Merchants of Chaos
"If people realised they were joining a belief system involving billion-year-old space aliens they would never sign up." Scientology bans its followers from reading critics' views. Wendy M Grossman discusses Scientology's relationship with the internet.
Somehow, I managed to miss the exploding tomato.
I think I understand it, though: there is a state of mind you get into when you have been battered relentlessly with unerring but false logic: if this, then this, then this other thing, then the next thing, and you see…you must admit this, and that means you were wrong all along. The floor slides away from you the way it does in the description Mrs Morton gave Berton Roueche of her bouts of labyrinthitis, a disease of the inner ear, and if you are not left alone the only way you can reassert the world as you know it is to bellow out the facts as you know them.
When you read the BBC Panorama journalist John Sweeney's new book about his time investigating Scientology for two Panorama episodes, one in 2007 and the other in 2010, The Church of Fear, you get the sense that this was his state of mind when he turned into - his term - the exploding tomato. This becomes clearer when you're shown the steps that led him there. Sweeney has apologised for his loss of control many times. Last night, speaking in East Grinstead, the town where Scientology has its UK headquarters, he gave us a small re-enactment. Up close, that was LOUD.
In an interview yesterday with The Register, Sweeney references a line I had forgotten, said to me in 1994 by former Scientologist Robert Vaughan Young to explain why he was glad he did not have to face the internet during his time as a national spokesman for the Church of Scientology: "It's going to be to Scientology what Vietnam was to the US."
Eighteen years later, it seems clear he was right.
On Sweeney's 2010 Panorama, The Secrets of Scientology, the actor Larry Anderson, explains that his 33 years in Scientology began to end when he decided to break with Church of Scientology (CoS) policy to go online and see what critics said about it. What he found was the secret documents at the heart of the conflict described in my 1995 Wired piece, whose reverberations set the framework for the copyright-related notice and takedown rules still in effect today. These "OT III" materials outline the beliefs you only learn hundreds of thousands of dollars into the practice of Scientology: the story of Xenu.
The OT III - for Operating Thetan, level III - documents escaped total Scientology control when they became an exhibit in Lawrence Wollersheim's 1980 suit against the CoS for damages after leaving the organisation. Then came the internet, which for the first time allowed former and disaffected Scientologists to find each other and share their stories. In 1994, the "Operating Thetan" documents made their appearance on the Usenet newsgroup alt.religion.scientology. When their publication brought legal and law enforcement attacks, copies spread more and more widely. The CoS was about as successful in keeping them offline as the RIAA and MPAA: today, they're not only on Usenet and the web but readily accessible on your favourite torrent site, and there are summaries on Wikipedia, About.com, and, well, everywhere.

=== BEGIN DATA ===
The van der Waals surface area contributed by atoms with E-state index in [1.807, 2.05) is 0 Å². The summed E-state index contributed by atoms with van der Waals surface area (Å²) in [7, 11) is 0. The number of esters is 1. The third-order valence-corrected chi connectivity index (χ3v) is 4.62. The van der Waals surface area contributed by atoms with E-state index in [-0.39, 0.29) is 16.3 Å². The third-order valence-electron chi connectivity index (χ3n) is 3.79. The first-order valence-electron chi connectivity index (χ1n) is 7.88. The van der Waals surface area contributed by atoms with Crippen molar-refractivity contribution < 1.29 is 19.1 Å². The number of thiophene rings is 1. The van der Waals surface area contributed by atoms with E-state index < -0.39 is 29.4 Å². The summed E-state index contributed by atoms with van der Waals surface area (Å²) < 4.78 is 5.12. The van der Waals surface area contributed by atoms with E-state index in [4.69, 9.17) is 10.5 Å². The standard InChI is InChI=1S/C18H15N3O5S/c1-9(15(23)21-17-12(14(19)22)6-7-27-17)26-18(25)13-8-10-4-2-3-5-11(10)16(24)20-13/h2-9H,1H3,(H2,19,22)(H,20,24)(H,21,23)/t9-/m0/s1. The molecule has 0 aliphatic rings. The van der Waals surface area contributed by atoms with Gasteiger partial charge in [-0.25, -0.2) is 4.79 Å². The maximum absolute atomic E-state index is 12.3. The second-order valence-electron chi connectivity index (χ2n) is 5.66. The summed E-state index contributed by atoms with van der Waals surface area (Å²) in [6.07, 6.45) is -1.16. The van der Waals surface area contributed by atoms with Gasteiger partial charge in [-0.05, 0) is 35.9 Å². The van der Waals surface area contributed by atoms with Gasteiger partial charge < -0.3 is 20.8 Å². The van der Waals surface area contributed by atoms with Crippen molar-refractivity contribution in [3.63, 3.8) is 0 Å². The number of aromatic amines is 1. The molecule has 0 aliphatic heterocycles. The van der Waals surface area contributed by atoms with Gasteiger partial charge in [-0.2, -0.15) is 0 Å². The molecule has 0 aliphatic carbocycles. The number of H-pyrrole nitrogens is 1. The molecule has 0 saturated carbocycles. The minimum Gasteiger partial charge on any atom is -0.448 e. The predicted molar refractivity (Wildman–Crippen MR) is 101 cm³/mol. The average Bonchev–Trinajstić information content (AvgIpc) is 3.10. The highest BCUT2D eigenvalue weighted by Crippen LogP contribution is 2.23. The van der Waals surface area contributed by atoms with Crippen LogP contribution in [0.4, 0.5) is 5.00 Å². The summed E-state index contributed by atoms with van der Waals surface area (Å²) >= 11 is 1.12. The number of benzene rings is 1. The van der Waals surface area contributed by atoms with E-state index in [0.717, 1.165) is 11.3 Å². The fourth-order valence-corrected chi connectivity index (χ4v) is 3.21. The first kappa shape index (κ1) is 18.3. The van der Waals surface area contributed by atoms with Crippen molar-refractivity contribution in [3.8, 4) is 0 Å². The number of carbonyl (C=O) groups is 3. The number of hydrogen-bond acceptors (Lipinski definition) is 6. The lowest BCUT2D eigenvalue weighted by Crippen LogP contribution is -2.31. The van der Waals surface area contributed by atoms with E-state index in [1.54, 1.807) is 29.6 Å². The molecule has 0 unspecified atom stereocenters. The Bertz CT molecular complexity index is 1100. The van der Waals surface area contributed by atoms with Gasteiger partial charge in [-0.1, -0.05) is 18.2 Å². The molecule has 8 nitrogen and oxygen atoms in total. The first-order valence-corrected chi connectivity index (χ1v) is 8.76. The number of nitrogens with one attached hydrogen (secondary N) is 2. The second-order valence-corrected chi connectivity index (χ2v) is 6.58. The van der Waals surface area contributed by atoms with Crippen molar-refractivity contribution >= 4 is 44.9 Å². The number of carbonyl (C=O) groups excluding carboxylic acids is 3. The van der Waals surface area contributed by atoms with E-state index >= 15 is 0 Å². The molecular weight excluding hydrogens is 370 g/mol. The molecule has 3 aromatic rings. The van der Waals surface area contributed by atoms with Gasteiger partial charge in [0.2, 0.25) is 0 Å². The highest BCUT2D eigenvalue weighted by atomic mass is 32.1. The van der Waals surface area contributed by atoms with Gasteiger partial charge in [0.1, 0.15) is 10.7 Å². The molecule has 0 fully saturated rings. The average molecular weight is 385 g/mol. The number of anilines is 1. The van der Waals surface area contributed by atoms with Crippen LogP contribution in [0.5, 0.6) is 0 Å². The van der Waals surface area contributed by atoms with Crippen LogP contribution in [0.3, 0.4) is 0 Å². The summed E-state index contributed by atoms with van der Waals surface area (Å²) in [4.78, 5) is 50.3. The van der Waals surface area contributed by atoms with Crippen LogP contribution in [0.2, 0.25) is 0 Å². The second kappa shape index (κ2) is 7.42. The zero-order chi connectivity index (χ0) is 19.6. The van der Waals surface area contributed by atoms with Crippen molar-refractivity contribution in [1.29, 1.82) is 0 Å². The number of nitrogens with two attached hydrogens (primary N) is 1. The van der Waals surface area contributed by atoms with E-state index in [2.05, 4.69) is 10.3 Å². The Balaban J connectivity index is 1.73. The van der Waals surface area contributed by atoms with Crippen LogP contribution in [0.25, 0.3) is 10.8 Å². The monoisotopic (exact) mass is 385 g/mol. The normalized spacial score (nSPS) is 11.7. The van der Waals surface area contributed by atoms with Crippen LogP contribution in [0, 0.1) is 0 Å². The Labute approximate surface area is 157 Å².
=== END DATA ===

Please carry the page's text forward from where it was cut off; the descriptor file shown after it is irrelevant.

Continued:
In 1994, a former Scientologist called the CoS "bait and switch", arguing that if people realised they were joining a belief system involving billion-year-old space aliens they would never sign up. This was why the alt.religion.scientology dissidents were so intent on getting the "secret scriptures" out in public: break the CoS's rigid control over that information and you break an important element of the recruiting mechanism. In the 1970s, a campus recruiter could invite students to an introductory meeting confident that they would know very little about the organisation. Today's students have found Scientology's history, controversies, and belief system on their phones before he's finished his opening sentence. If China can't entirely insulate its population from the internet, what chance does Scientology have?
They can still try, and some will let them. In the video clip linked above, Sweeney says the CoS told him it discourages members from accessing outside media because they are "merchants of chaos". In his book, he quotes from celebrity interviews given him for his 2007 Panorama, Scientology and Me that he was not allowed to broadcast. (Later, the CoS included excerpts from those same interviews in its crossfire documentary, Panorama Exposed, enabling the BBC to use those bits in 2010.) In Sweeney's account of these interviews, Kirstie Alley describes herself as "a little bit stupid on the internet" and says she doesn't use it; Leah Remini says, "I don't go on the internet".
By this time, Scientology's innermost beliefs are probably better understood and better known by those outside the group than those inside it. Because: until you have reached (at considerable expense) the OT III stage of studying Scientology, the core of Scientology beliefs is not disclosed to you. The reason, Hubbard wrote in 1967, is that exposure to these powerful secrets without proper preparation will send you insane, then kill you. The blank stares of Scientologists you ask about Xenu may simply mean they really don't know yet.
"We'll just run the SPs [Suppressive Persons] right off the system. It will be quite simple," Elaine Siegel, then a member of the Office of Special Affairs International, wrote to Scientologists online in 1994. Famous last words.
Wendy Grossman looks at the issue of privacy policies, and suggests that the system must be 'fixed' in order for users to completely understand what information they are signing away.
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